Manti Te’o exhibited all the qualities of a powerful leader when he made his choice to play football at Notre Dame. And that makes sense when you consider that he graduated from the same Honolulu high school as Barack Obama.
Te’o could have gone to Southern Cal, following in the footsteps of Junior Seau. He could have kept up the tradition of the Punahou School, which is known as a high school feeder program for Stanford. He could have gone to BYU and stood as a symbol while letting his deep Mormon roots branch out and grow stronger.
But just as Obama does what he believes to be prudent, so did Te’o when he chose to attend Notre Dame, a Catholic university. As he does while contemplating all of his big decisions, Te’o prayed.
“I think for me that’s one of the biggest pleasures and honors that I get, to not only represent my wonderful school and my teammates … but to represent my people back home, the state of Hawaii, and to just be an example to them of somebody who made that leap of faith to leave the rock just for a few years and to find comfort in knowing that Hawaii will always be there,” Te’o said, “and that you can do a good amount of service to the state by sacrificing a few years away from home to help live your dream, and by you helping to live your dream, you help other people’s dreams seem that much more real.”
Never miss a local story.
Te’o sought spiritual guidance again following last season, when he had the opportunity to leave Notre Dame and embark on a career in the NFL. Had he chosen that path, he was likely to be selected with a high draft choice and earn the riches that come with the territory.
Instead, Te’o chose to return for his senior season — a great risk because of the chances of getting injured and missing out on the NFL jackpot. And how did that work out?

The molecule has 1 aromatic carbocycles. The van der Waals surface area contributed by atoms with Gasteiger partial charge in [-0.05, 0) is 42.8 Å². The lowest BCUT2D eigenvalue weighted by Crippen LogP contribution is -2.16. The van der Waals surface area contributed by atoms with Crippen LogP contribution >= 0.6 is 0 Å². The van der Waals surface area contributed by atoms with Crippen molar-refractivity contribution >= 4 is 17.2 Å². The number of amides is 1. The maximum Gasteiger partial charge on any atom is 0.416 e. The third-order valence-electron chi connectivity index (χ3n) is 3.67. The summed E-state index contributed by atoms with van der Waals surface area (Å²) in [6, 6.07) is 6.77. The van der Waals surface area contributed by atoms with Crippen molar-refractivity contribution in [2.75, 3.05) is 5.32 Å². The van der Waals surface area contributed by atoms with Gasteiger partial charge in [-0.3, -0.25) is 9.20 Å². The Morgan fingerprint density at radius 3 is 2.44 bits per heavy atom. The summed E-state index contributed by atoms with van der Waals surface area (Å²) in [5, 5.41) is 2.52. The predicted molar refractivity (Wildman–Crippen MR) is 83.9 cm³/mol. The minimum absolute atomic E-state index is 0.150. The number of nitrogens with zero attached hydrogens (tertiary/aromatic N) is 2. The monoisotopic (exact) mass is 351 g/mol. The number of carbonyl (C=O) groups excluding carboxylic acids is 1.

Well, the Fighting Irish looked lost in Monday night’s BCS National Championship Game at Sun Life Stadium, where Te’o managed 10 tackles. But it was still a season for the ages for Te’o.
The All-American won just about every award he was eligible for except the Heisman. And it should be noted that when college football’s major award winners were brought onto the field before the game, Te’o got a rousing ovation whereas Johnny Manziel of Texas A&M got only modest applause when introduced as the winner of the Heisman, which many thought Te’o deserved to win.
“Yeah, everything I’ve done, I’ve always prayed about it and I’ve always exercised my faith and utilized that,” said Te’o, who won this season’s Walter Camp, Bednarik, Maxwell, Nagurski, Butkus and Lombardi honors to bring his major awards total to six, breaking Charles Woodson’s single-season record of five set in 1997.
“Definitely the temptation to leave school and to provide a better future for my family financially, it’s always tempting to a 20-year-old boy. And so for me, that’s something I definitely looked at. But after praying about it and talking to a lot of people about it, money has never been the reason for me doing something. It’s always been the experiences. … And the fact that in May I’m going to graduate, and I’m going to walk across that stage and get that diploma from the University of Notre Dame is definitely something that I’m very fortunate to have experienced, and to hopefully experience in the near future.”
The Notre Dame defense didn’t have such a great experience Monday — especially with Alabama dominating on the ground to the tune of 265 yards on 45 carries — but were it not for Te’o and his heroics on a weekly basis, the Irish might not have enjoyed the resurgent season that saw them thrust back into the national spotlight.
“He’s an explosive player, he makes big plays all the time, and he reads the ball very well,” Alabama left guard Chance Warmack said of Te’o. “That’s the main thing, just trying to get a hat on the hat, and just do our thing and trying to play the offense that we know how to play.”
Indeed, Te’o could have left his Notre Dame family behind after last season. But what kind of example would that have set for his family back in Hawaii? And what of those he calls family in South Bend, Ind.? To whom would they look for leadership?
None of that matters now. His days at Notre Dame will soon be in his past, but he will have left a lasting impression — even if he didn’t put quite the exclamation point on his college career that he had hoped for.
“[Losing Monday] definitely [stinks], to be quite honest, but I wouldn’t trade it for anything,” Te’o said. “I wouldn’t do anything differently — the season, the year, my career, I’m just really blessed to be at Notre Dame.”